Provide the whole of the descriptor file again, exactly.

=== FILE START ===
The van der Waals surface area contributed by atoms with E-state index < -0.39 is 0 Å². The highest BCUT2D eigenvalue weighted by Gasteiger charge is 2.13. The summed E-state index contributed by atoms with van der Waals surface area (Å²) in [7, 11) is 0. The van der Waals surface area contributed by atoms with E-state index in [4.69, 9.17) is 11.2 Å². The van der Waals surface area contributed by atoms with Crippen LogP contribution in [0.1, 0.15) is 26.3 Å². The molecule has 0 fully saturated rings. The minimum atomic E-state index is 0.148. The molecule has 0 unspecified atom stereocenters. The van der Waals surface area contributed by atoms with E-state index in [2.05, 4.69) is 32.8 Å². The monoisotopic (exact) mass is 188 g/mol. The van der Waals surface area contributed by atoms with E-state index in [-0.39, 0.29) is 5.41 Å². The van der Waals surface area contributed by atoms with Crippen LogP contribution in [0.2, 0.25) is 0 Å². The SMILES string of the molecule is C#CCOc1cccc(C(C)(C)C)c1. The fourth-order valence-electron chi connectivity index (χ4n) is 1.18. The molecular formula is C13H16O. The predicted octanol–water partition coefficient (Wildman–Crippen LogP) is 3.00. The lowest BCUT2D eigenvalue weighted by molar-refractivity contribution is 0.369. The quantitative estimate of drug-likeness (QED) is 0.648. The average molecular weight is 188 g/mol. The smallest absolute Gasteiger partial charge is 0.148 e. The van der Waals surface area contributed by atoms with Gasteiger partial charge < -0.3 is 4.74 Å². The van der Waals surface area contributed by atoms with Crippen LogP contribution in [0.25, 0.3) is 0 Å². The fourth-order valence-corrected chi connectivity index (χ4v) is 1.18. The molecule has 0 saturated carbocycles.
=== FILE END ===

The van der Waals surface area contributed by atoms with E-state index < -0.39 is 0 Å². The highest BCUT2D eigenvalue weighted by Gasteiger charge is 2.13. The summed E-state index contributed by atoms with van der Waals surface area (Å²) in [7, 11) is 0. The van der Waals surface area contributed by atoms with E-state index in [4.69, 9.17) is 11.2 Å². The van der Waals surface area contributed by atoms with Crippen LogP contribution in [0.1, 0.15) is 26.3 Å². The molecule has 0 fully saturated rings. The minimum atomic E-state index is 0.148. The molecule has 0 unspecified atom stereocenters. The van der Waals surface area contributed by atoms with E-state index in [2.05, 4.69) is 32.8 Å². The monoisotopic (exact) mass is 188 g/mol. The van der Waals surface area contributed by atoms with E-state index in [-0.39, 0.29) is 5.41 Å². The van der Waals surface area contributed by atoms with Crippen LogP contribution in [0.2, 0.25) is 0 Å². The SMILES string of the molecule is C#CCOc1cccc(C(C)(C)C)c1. The fourth-order valence-electron chi connectivity index (χ4n) is 1.18. The molecular formula is C13H16O. The predicted octanol–water partition coefficient (Wildman–Crippen LogP) is 3.00. The lowest BCUT2D eigenvalue weighted by molar-refractivity contribution is 0.369. The quantitative estimate of drug-likeness (QED) is 0.648. The average molecular weight is 188 g/mol. The smallest absolute Gasteiger partial charge is 0.148 e. The van der Waals surface area contributed by atoms with Gasteiger partial charge < -0.3 is 4.74 Å². The van der Waals surface area contributed by atoms with Crippen LogP contribution in [0.25, 0.3) is 0 Å². The fourth-order valence-corrected chi connectivity index (χ4v) is 1.18. The molecule has 0 saturated carbocycles.